Flag |  Jul 24, 2014 near Alpharetta, GA

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Hi Colin, you are to be congratulated on your savings habits! It sounds like you have carefully thought out your retirement. Who knows what retirement will be like in 2048. Will the retirement age for Social Security increase or will it even exist? As you know retirement savings has shifted from the company (pensions) to the individual and you have to do the heavy lifting for your future - it is harder to save than to spend! Lets play devil's advocate for a minute. Why do you want to own a home? Real estate is an illiquid asset whereas your savings are totally liquid. In the last Great Recession (2008) one of the problems people had in dealing with unemployment was that they could not sell their homes and move to where the jobs were. You can always rent a home. Having said that, it is nice in retirement to have your housing expenses eliminated. So if you intend to have your home paid off when you retire and live there the rest of your life, that can give you some peace of mind. You might say that with low interest rates and the tax deduction for mortgage interest you are getting cheap money. The problem is you may not be able to deduct the mortgage interest. The Standard Deduction for 2013 is $6,100 for an individual and $12,200 for married filing jointly. The annual mortgage interest on a $280,000 home with 20% down borrowing $224,000 at 4.25% is $9,393 for the first year. So if you are filing jointly, as you indicated you might be, you would have to have more than $2,807 in additional deductions to be able to itemize on your taxes. Therefore the tax savings may not be there. In a rental home if something goes wrong with anything, you just call the owner. If you own the home, you own the expense. An air conditioner unit can set you back $5,000. That means you need to keep more in savings than you currently have. You said you want to have children - additional annual expenses for a child can be $10K to $15k without college savings. So while today you seem flush with cash, the future may not be. I'm not trying to be a pessimist, I have owned homes for 30+ years, I just want you to think through some of the downside of home ownership. I have also rented homes and I have had rental property. Most property owners are grateful for you to maintain their property and most will allow you to add personal touches to suit you and your family as long as it doesn't decrease the value of the home. So, if home ownership is for you, then plan to have it paid off when your retire. An alternative plan is to save as you are now so you can afford a home/cottage/condo expense in retirement. Please meet with a financial professional who can help you review your plans, put numbers on paper so you can make the best decision for yourself and your future family!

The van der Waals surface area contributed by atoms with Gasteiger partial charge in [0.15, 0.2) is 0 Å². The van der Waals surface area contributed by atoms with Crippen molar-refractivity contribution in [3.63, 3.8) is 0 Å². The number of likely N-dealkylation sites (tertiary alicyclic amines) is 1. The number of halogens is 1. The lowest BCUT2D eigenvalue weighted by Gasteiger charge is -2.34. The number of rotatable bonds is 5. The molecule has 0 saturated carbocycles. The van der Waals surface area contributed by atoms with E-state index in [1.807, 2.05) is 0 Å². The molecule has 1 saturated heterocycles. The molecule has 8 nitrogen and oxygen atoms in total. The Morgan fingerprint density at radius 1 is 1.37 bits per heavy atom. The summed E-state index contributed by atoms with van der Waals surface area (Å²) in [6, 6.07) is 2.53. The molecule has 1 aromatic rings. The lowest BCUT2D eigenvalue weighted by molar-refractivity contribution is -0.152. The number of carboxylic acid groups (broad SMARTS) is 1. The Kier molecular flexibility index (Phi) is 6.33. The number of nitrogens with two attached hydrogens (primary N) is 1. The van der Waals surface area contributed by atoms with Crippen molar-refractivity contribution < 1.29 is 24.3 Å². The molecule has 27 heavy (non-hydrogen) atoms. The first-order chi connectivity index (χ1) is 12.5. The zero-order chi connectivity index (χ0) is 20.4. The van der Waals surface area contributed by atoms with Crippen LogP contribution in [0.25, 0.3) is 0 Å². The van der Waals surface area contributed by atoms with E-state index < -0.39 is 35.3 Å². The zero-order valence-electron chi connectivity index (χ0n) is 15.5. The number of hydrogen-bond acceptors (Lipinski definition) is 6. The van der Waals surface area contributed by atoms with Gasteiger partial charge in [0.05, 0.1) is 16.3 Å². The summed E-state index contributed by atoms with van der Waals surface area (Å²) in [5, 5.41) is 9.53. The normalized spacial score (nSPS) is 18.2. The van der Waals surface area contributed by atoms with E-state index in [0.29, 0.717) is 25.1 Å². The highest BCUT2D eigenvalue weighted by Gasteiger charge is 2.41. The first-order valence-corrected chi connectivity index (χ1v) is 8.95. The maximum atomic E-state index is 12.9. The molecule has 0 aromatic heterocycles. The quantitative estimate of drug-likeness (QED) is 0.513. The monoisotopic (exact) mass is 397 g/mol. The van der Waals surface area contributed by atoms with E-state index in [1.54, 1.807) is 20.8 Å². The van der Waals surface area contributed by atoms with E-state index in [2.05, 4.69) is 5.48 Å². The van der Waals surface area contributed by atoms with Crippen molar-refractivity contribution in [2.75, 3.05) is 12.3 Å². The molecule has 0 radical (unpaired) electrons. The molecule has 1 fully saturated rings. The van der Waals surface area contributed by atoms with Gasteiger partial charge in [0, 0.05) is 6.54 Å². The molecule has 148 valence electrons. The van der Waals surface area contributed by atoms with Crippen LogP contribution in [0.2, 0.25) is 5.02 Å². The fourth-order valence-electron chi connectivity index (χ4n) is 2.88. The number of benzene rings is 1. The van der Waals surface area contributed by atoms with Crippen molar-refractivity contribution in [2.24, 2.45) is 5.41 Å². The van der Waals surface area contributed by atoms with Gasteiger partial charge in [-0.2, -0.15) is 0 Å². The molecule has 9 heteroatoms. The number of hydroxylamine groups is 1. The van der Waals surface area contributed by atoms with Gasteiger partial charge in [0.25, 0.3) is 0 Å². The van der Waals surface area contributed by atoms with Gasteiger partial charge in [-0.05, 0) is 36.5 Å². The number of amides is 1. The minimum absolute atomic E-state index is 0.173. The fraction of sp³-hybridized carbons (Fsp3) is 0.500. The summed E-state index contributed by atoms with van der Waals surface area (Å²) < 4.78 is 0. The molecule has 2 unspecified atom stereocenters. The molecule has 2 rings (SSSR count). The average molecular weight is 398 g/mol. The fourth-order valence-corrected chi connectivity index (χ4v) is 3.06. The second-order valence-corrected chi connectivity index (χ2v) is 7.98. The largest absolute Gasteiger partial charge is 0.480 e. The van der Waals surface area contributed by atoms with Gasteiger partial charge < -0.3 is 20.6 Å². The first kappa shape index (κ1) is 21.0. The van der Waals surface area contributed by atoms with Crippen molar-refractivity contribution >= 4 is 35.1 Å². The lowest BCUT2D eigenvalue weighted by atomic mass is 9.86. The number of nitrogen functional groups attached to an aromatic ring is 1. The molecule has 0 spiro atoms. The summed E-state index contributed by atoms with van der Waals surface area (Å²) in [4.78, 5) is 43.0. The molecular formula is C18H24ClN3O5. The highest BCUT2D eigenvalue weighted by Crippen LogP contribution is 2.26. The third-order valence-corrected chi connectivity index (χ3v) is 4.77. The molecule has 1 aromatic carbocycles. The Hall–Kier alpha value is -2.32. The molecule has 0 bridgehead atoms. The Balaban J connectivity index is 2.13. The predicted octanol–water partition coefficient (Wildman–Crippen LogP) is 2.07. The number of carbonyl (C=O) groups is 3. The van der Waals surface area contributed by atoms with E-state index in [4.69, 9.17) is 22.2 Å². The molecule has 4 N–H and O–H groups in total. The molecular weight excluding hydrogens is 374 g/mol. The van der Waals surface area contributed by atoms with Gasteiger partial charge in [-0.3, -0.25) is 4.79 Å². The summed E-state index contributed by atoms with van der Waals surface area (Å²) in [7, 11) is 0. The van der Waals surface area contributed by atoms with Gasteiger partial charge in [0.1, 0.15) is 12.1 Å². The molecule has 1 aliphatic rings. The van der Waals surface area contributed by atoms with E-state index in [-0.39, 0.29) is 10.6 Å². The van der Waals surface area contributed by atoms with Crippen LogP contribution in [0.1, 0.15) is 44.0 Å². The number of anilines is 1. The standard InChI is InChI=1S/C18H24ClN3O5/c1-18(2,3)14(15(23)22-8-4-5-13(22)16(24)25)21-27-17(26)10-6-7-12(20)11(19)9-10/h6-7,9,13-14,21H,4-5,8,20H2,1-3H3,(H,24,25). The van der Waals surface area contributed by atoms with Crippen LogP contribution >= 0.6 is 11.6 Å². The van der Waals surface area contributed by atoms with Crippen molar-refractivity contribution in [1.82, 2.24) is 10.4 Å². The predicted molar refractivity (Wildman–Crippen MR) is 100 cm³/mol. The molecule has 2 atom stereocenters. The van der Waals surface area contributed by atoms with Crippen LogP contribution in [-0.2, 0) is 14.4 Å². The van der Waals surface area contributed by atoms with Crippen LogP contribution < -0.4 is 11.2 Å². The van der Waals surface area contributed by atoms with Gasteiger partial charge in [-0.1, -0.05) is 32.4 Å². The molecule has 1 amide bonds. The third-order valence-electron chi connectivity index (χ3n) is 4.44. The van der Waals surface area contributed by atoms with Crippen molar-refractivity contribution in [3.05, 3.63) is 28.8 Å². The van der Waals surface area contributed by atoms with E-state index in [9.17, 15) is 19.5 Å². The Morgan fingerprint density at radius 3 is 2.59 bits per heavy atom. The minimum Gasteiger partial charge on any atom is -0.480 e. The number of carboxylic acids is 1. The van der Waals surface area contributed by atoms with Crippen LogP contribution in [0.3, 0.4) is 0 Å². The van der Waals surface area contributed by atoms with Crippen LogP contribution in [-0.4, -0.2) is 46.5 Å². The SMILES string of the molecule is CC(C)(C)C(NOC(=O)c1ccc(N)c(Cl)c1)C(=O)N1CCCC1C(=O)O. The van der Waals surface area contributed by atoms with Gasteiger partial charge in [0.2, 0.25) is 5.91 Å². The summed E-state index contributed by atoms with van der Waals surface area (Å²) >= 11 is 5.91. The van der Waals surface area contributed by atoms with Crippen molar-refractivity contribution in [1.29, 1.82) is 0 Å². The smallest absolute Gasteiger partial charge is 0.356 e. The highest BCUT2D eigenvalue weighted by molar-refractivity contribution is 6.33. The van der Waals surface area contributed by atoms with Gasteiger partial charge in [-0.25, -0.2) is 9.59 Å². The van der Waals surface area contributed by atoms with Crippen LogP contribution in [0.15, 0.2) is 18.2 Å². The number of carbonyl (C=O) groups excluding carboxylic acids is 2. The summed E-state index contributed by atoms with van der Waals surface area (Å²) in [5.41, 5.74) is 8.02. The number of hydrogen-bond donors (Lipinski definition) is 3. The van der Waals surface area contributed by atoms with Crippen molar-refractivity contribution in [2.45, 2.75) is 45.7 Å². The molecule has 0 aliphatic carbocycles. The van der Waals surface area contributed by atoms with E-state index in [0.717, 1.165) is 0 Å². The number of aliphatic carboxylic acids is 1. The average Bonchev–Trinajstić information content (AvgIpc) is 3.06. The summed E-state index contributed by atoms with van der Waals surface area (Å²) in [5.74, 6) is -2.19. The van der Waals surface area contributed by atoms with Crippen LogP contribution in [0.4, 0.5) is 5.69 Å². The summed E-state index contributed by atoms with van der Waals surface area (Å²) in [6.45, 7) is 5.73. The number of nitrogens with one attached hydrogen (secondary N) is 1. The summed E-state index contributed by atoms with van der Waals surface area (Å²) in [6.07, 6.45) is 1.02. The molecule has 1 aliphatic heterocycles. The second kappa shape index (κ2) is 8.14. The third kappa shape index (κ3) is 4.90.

Comment   |  Flag   |  Jul 23, 2014 from Carmel, IN

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Colin, others have made some good suggestions and have congratulated you on your ability to save. Let me give you some unorthodox advice that you may not get from people who focus tax deferred investing.

Your IRAs and 401(k) plans will probably not be the only places from which you’re going to get income in retirement. I’m old enough to have to take RMD distributions from my retirement accounts and I’m not enjoying it … at all. The conventional wisdom is that at your age the tax deferral is worthwhile. The only question is what the tax rate will be when you retire.

Of course Roth IRAs are not subject to taxes when the money is withdrawn. So unless this benefit is withdrawn it’s a good tax shelter.

But the bottom line is this, keep saving but don’t obsess over stuffing all your retirement savings into “retirement” accounts. That leaves you with a lot more flexibility for things like buying a home and other expenses as you marry and have children. Good luck.

Comment   |  Flag   |  Jul 25, 2014 from Suffolk, VA

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Colin - You could take the 30k in non-retirement Vanguard funds to help with the downpayment. The market has done well the last 5+ years and may be nearing a peak. You could take this money off the board while its up and not forgo the 401(k)/IRA as much.

1 Comment   |  Flag   |  Jul 23, 2014 from Canton, GA

Yeah, that $30k is technically ear-marked for the downpayment (though while aiming for a 20% downpayment, the houses we are looking at would require an almost doubling of the existing amount i have). I plan to take it off the table soon after the market performance of the last few years.

Flag |  Jul 23, 2014 near Oak Creek, WI